by Stephen Elboz
Full of steampunk magic and mythical creatures, this book creates a world where magic is at war with new scientific discoveries like the electric light and telegraph. Kit’s father, a prominent wizard-adviser to Queen Victoria, worries that magic is becoming obsolete in the face of new scientific inventions, and Kit is determined to prove that magic is just as relevant and necessary as it ever was.
I didn’t quite like Kit and his friends at first, because of their foolishness and vandalism, but they began to grow and learn, and their good hearts and generous spirits began to show through, so in the end, I liked them all and was cheering for them through their adventures.
I wish that there had been some explanation for why Kit and Henry, two boys from wealthy and influential families, were hanging out with ragamuffins from poor families on the London streets. I would have loved a backstory about how that gang became friends, but the reader is plopped down in the middle of the story with no explanation for these unlikely friendships.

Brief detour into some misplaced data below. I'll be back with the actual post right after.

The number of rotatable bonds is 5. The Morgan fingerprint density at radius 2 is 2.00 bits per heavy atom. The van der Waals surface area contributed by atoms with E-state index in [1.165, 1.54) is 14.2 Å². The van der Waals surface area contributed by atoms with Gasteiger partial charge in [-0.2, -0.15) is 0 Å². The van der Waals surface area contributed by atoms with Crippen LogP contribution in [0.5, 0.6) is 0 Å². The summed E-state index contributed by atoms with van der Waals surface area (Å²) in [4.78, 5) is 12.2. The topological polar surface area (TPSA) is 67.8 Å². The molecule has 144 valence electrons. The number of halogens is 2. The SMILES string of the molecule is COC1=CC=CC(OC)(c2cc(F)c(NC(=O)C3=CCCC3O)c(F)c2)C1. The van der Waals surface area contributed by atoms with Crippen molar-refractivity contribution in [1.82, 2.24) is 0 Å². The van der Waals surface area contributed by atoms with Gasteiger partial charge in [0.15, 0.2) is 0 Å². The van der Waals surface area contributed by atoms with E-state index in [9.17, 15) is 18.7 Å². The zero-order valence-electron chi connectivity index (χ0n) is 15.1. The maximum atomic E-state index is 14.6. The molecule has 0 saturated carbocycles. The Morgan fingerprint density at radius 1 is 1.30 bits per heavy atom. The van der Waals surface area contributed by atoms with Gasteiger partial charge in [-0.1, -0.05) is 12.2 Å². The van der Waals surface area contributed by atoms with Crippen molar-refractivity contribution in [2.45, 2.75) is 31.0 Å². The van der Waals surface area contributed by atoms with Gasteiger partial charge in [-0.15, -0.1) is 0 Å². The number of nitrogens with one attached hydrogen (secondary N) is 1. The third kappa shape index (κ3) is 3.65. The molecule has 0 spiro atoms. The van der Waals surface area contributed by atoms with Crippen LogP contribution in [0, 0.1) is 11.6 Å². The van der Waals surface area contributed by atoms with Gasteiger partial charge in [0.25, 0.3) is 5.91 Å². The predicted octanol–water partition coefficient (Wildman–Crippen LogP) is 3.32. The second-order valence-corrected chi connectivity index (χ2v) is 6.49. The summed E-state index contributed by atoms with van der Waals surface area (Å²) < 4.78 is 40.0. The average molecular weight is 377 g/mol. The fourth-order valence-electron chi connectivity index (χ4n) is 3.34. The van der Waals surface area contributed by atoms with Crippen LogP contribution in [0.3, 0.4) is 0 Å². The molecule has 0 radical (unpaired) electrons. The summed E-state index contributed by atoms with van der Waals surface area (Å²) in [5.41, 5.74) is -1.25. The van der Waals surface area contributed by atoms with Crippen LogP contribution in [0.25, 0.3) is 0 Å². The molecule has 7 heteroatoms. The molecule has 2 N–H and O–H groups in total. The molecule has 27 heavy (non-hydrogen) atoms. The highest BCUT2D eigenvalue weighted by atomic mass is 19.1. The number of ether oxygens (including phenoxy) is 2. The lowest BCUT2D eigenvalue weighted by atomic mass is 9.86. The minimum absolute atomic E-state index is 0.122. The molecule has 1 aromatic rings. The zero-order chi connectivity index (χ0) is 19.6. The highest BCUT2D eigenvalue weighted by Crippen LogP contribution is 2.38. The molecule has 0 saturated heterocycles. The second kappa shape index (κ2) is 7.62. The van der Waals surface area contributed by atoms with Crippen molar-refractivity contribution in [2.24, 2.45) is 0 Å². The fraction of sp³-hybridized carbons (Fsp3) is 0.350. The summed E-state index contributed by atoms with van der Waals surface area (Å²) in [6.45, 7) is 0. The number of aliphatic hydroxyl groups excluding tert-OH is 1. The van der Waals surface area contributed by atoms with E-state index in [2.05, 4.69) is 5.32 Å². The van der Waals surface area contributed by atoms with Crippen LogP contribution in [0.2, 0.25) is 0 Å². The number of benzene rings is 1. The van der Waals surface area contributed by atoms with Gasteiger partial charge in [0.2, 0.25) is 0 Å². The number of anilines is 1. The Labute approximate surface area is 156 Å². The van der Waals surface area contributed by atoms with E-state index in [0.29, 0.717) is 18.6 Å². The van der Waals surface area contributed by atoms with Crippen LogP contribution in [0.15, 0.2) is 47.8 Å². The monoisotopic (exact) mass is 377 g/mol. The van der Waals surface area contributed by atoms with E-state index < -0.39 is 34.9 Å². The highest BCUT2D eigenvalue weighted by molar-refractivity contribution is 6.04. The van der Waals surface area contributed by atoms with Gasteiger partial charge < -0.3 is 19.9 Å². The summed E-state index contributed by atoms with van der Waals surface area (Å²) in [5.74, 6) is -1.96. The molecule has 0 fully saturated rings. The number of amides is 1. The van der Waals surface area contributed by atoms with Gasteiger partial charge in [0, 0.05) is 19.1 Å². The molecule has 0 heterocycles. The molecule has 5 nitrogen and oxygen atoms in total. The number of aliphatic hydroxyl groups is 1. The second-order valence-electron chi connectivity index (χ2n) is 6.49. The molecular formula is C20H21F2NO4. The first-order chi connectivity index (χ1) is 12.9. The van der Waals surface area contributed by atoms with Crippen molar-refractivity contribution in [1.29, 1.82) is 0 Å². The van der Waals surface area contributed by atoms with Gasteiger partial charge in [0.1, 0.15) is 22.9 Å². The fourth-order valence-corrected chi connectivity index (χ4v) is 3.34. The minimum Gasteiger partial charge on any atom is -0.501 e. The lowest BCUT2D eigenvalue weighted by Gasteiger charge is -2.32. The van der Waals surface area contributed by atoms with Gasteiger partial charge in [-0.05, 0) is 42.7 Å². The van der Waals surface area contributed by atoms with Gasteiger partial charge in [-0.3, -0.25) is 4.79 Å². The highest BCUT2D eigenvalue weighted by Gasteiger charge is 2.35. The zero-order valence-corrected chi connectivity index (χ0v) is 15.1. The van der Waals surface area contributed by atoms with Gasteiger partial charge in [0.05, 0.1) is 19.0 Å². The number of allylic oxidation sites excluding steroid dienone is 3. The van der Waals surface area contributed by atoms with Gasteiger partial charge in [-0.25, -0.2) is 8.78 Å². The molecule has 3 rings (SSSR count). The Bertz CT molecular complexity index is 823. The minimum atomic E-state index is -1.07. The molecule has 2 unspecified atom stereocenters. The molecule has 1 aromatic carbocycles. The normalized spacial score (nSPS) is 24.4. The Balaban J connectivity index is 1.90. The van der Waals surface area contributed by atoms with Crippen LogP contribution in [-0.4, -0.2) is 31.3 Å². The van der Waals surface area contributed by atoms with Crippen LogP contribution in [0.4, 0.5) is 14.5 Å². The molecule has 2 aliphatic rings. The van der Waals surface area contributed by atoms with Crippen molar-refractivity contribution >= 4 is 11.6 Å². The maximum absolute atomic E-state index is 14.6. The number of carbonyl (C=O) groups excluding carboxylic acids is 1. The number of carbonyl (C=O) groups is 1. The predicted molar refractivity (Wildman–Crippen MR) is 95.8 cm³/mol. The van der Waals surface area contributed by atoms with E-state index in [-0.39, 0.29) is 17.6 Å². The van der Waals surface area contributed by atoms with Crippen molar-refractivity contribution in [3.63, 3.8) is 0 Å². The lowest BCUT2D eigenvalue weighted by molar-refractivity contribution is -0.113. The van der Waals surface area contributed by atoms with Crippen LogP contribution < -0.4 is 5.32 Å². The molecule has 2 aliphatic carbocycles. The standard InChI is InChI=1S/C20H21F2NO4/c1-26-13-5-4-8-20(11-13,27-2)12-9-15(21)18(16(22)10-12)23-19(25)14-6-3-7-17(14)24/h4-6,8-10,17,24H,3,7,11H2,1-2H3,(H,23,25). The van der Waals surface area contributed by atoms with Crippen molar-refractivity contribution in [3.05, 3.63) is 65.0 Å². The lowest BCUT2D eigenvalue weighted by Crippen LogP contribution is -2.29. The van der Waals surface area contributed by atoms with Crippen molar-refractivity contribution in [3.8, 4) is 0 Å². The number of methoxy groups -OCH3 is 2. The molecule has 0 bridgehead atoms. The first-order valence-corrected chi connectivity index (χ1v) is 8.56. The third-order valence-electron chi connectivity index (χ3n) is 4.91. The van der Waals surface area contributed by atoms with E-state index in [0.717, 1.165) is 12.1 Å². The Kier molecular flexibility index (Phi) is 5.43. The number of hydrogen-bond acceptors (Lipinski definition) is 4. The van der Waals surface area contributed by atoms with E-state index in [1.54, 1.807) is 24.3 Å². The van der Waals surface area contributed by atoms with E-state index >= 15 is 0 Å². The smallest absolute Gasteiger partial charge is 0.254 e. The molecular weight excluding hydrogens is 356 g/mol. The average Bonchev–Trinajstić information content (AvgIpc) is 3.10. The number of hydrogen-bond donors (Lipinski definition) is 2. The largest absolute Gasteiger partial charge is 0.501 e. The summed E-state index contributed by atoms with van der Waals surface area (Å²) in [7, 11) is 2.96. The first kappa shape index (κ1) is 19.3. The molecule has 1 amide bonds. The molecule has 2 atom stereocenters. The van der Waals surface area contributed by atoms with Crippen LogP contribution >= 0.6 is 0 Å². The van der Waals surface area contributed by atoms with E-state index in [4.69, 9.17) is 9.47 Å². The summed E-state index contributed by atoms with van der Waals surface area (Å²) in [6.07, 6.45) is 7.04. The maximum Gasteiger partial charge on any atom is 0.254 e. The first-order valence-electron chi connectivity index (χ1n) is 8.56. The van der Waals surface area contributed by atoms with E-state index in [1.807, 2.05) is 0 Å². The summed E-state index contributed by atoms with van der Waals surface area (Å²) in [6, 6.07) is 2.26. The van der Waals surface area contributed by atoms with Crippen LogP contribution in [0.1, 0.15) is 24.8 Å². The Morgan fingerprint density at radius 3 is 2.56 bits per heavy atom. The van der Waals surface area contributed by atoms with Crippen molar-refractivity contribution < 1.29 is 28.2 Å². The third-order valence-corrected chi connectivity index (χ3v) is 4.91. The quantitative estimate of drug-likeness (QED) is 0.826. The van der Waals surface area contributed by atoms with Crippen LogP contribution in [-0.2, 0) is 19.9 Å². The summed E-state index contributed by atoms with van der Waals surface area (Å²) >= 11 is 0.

I loved the world-building and the wonderful magic. I loved the strained relationships between Kit and his father and aunt, and how they patch things up later on. I loved the character development that Kit goes through. I enjoyed the plot and the little details of the story that gave it a special something.